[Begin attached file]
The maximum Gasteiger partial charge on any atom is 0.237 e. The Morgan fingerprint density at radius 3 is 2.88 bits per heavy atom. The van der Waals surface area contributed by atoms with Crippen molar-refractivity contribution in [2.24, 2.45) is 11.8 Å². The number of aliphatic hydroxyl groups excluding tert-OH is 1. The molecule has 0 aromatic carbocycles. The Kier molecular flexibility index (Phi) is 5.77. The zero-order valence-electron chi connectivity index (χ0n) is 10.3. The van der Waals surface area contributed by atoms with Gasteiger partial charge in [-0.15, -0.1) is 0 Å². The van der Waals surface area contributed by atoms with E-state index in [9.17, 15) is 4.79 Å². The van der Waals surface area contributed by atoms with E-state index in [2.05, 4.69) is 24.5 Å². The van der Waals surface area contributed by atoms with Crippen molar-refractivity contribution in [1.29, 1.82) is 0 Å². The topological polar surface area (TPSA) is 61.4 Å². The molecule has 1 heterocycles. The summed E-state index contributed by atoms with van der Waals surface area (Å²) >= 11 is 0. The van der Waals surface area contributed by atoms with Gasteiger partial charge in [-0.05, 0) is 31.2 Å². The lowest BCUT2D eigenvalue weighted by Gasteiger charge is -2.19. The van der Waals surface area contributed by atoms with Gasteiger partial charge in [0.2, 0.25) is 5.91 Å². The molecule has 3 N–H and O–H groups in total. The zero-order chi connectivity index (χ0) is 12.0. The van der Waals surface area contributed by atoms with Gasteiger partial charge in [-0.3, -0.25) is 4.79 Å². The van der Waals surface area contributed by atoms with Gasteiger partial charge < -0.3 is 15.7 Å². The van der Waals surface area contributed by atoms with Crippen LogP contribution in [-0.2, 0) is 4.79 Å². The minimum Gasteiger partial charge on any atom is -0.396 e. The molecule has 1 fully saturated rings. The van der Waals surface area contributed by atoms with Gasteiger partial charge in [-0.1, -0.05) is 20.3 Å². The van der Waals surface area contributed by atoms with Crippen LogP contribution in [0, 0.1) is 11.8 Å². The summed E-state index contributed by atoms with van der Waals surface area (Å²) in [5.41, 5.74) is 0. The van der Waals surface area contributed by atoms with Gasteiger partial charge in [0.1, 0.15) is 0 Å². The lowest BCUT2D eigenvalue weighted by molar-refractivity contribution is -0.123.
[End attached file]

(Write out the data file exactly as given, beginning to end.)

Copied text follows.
The maximum Gasteiger partial charge on any atom is 0.237 e. The Morgan fingerprint density at radius 3 is 2.88 bits per heavy atom. The van der Waals surface area contributed by atoms with Crippen molar-refractivity contribution in [2.24, 2.45) is 11.8 Å². The number of aliphatic hydroxyl groups excluding tert-OH is 1. The molecule has 0 aromatic carbocycles. The Kier molecular flexibility index (Phi) is 5.77. The zero-order valence-electron chi connectivity index (χ0n) is 10.3. The van der Waals surface area contributed by atoms with Gasteiger partial charge in [-0.15, -0.1) is 0 Å². The van der Waals surface area contributed by atoms with E-state index in [9.17, 15) is 4.79 Å². The van der Waals surface area contributed by atoms with E-state index in [2.05, 4.69) is 24.5 Å². The van der Waals surface area contributed by atoms with Crippen molar-refractivity contribution in [1.29, 1.82) is 0 Å². The topological polar surface area (TPSA) is 61.4 Å². The molecule has 1 heterocycles. The summed E-state index contributed by atoms with van der Waals surface area (Å²) >= 11 is 0. The van der Waals surface area contributed by atoms with Gasteiger partial charge in [-0.05, 0) is 31.2 Å². The lowest BCUT2D eigenvalue weighted by Gasteiger charge is -2.19. The van der Waals surface area contributed by atoms with Gasteiger partial charge in [0.2, 0.25) is 5.91 Å². The molecule has 3 N–H and O–H groups in total. The zero-order chi connectivity index (χ0) is 12.0. The van der Waals surface area contributed by atoms with Gasteiger partial charge in [-0.3, -0.25) is 4.79 Å². The van der Waals surface area contributed by atoms with Gasteiger partial charge < -0.3 is 15.7 Å². The van der Waals surface area contributed by atoms with Crippen LogP contribution in [-0.2, 0) is 4.79 Å². The minimum Gasteiger partial charge on any atom is -0.396 e. The molecule has 1 fully saturated rings. The van der Waals surface area contributed by atoms with Gasteiger partial charge in [-0.1, -0.05) is 20.3 Å². The van der Waals surface area contributed by atoms with Crippen LogP contribution in [0, 0.1) is 11.8 Å². The summed E-state index contributed by atoms with van der Waals surface area (Å²) in [5.41, 5.74) is 0. The van der Waals surface area contributed by atoms with Gasteiger partial charge in [0.1, 0.15) is 0 Å². The lowest BCUT2D eigenvalue weighted by molar-refractivity contribution is -0.123.